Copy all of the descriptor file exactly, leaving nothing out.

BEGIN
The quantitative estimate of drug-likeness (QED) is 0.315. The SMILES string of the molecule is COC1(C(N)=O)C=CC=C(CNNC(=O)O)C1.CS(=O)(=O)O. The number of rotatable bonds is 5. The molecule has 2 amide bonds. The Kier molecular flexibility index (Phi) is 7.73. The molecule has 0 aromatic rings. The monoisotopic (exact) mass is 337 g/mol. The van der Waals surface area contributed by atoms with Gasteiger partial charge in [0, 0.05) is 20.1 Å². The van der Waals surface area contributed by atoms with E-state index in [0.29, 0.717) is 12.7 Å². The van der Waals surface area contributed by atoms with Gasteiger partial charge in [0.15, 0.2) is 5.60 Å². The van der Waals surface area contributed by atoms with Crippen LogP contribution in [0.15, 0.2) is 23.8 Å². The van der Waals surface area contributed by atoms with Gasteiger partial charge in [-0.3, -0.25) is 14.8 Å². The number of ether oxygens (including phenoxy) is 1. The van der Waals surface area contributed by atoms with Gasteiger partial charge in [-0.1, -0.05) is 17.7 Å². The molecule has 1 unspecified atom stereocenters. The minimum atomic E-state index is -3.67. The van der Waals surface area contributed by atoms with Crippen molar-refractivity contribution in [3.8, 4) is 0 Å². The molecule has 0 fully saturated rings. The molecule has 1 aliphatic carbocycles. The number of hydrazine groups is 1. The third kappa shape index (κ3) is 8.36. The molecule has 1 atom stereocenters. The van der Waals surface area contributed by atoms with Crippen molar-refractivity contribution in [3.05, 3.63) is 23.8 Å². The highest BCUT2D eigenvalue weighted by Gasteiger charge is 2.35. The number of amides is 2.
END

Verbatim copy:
The quantitative estimate of drug-likeness (QED) is 0.315. The SMILES string of the molecule is COC1(C(N)=O)C=CC=C(CNNC(=O)O)C1.CS(=O)(=O)O. The number of rotatable bonds is 5. The molecule has 2 amide bonds. The Kier molecular flexibility index (Phi) is 7.73. The molecule has 0 aromatic rings. The monoisotopic (exact) mass is 337 g/mol. The van der Waals surface area contributed by atoms with Gasteiger partial charge in [0, 0.05) is 20.1 Å². The van der Waals surface area contributed by atoms with E-state index in [0.29, 0.717) is 12.7 Å². The van der Waals surface area contributed by atoms with Gasteiger partial charge in [0.15, 0.2) is 5.60 Å². The van der Waals surface area contributed by atoms with Crippen LogP contribution in [0.15, 0.2) is 23.8 Å². The van der Waals surface area contributed by atoms with Gasteiger partial charge in [-0.3, -0.25) is 14.8 Å². The number of ether oxygens (including phenoxy) is 1. The van der Waals surface area contributed by atoms with Gasteiger partial charge in [-0.1, -0.05) is 17.7 Å². The molecule has 1 unspecified atom stereocenters. The minimum atomic E-state index is -3.67. The van der Waals surface area contributed by atoms with Crippen molar-refractivity contribution in [3.8, 4) is 0 Å². The molecule has 0 fully saturated rings. The molecule has 1 aliphatic carbocycles. The number of hydrazine groups is 1. The third kappa shape index (κ3) is 8.36. The molecule has 1 atom stereocenters. The van der Waals surface area contributed by atoms with Crippen molar-refractivity contribution in [3.05, 3.63) is 23.8 Å². The highest BCUT2D eigenvalue weighted by Gasteiger charge is 2.35. The number of amides is 2.